Abraham Lincoln is most often associated with Springfield, but he spent time in nine counties throughout Central Illinois as he traveled the 8th Judicial Circuit practicing law. The Museum of the Grand Prairie in Mahomet captures Lincoln’s travels through the area, as well as life on the prairie in the 19th and early 20th centuries.
Sit in a wagon much the same as Lincoln did. The video in front of you gives the illusion that you are riding through the prairie.
Learn humorous stories about Lincoln, like the time he hid the meal gong from the American House proprietor because it would wake up Lincoln and the other lawyers who stayed there.
When Lincoln was having his photograph taken, he was wearing his travel clothes, which were inappropriate for a formal photograph. The photographer, Samuel Alschuler, gave Lincoln his jacket to wear. The sleeves came almost up to the elbows of tall Lincoln.
See a replica of the Goose Pond Church where Lincoln spoke to a packed house, campaigning for John C. Fremont, the first Republican Party presidential nominee.
Other exhibits in the museum include artifacts like the Mitchell Wagon, used to cart corn to the local elevator.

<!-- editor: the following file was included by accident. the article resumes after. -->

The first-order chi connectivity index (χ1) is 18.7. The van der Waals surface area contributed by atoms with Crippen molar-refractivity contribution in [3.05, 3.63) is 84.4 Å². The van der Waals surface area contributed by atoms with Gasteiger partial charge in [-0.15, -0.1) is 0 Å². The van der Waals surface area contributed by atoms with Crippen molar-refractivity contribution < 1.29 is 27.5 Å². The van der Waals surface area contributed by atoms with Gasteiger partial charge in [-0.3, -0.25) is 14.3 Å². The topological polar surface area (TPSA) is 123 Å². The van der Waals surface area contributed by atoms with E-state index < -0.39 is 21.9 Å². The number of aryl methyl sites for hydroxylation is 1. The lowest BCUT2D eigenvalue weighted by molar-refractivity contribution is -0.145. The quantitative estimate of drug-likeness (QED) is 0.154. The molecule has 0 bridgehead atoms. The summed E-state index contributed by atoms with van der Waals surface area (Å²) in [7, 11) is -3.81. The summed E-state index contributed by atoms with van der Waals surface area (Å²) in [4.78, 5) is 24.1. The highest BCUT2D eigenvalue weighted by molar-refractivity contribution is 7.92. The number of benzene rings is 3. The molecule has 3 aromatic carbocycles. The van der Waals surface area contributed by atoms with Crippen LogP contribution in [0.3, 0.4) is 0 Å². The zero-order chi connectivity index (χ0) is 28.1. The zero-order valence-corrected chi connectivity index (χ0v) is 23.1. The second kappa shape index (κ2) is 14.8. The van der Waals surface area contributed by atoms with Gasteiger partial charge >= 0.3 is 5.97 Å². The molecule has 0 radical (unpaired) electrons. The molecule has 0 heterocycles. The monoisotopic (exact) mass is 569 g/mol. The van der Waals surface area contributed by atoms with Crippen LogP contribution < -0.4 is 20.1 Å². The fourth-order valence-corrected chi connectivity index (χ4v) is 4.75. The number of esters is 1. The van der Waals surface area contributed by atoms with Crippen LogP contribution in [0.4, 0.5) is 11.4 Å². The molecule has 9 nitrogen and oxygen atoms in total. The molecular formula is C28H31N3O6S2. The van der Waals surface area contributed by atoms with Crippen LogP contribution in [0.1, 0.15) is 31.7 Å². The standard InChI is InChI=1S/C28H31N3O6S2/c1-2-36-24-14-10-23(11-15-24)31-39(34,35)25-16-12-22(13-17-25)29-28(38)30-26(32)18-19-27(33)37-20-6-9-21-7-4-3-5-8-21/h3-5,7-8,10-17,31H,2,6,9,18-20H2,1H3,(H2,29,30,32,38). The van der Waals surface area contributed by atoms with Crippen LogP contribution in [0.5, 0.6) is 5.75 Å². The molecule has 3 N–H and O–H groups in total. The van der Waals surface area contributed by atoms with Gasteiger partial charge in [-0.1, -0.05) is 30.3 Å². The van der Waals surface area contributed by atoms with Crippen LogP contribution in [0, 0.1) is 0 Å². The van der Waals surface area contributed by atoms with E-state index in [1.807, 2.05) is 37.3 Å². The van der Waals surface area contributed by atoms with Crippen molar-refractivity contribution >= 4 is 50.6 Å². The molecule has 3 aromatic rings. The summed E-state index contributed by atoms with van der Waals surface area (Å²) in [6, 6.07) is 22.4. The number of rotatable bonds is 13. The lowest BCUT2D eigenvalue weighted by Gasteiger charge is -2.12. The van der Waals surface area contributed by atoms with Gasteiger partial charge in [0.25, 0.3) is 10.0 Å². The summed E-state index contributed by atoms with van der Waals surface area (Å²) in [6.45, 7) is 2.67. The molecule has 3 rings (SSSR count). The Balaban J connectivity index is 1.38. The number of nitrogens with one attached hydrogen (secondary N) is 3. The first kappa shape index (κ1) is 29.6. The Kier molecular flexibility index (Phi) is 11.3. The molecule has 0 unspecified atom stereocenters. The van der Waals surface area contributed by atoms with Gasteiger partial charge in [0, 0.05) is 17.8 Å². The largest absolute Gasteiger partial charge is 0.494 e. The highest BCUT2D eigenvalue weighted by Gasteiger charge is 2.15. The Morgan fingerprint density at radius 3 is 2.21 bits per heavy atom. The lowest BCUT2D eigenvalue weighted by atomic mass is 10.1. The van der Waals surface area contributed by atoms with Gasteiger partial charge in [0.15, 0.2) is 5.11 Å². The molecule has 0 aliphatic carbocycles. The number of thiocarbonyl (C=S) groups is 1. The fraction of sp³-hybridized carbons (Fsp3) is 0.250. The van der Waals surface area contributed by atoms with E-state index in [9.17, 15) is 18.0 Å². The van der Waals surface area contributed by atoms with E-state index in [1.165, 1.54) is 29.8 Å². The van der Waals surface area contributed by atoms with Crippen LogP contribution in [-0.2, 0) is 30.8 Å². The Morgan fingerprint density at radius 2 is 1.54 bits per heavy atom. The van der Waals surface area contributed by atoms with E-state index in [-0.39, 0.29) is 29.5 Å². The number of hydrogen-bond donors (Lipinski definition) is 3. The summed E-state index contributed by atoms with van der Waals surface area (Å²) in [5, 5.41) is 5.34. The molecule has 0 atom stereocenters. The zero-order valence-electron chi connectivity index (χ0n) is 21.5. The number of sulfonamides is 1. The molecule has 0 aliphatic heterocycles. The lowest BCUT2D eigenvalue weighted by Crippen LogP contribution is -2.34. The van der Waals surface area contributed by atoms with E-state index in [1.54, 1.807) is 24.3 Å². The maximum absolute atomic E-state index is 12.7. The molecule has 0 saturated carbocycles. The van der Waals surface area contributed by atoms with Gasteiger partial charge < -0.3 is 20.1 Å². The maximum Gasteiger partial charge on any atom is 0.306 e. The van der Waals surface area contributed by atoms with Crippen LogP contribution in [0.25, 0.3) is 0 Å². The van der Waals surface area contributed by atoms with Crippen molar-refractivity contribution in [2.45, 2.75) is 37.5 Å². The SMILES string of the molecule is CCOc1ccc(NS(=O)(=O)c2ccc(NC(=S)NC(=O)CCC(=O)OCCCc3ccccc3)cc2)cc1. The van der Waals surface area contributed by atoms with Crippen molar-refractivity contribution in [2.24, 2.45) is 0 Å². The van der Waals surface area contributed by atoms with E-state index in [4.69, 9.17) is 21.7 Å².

The Chesebro Blacksmith shop that stood untouched from the 1930s until 1993 in Saunemin, Illinois, has been partially reconstructed with the contents in the exact place as they were originally.
Learn about typical families who lived in the area. This intricate gate was at the home of the local blacksmith.
A temporary exhibit titled, “Home Grown: Gardening Yesterday and Today,” opened in March, begins with the cultivation ways of Native Americans, moves to 19th century orchards and pollinators, into the mid-20th century Victory Gardens and canning, and onto sustainable gardening techniques of today.
The next time you’re traveling to or through Champaign County, make a little jog to visit the delightful Museum of the Grand Prairie. The museum is located at 950 N Lombard, Mahomet, Illinois, in the Lake of the Woods Forest Preserve. Check the web site for hours and directions. Admission is free, but donations are appreciated.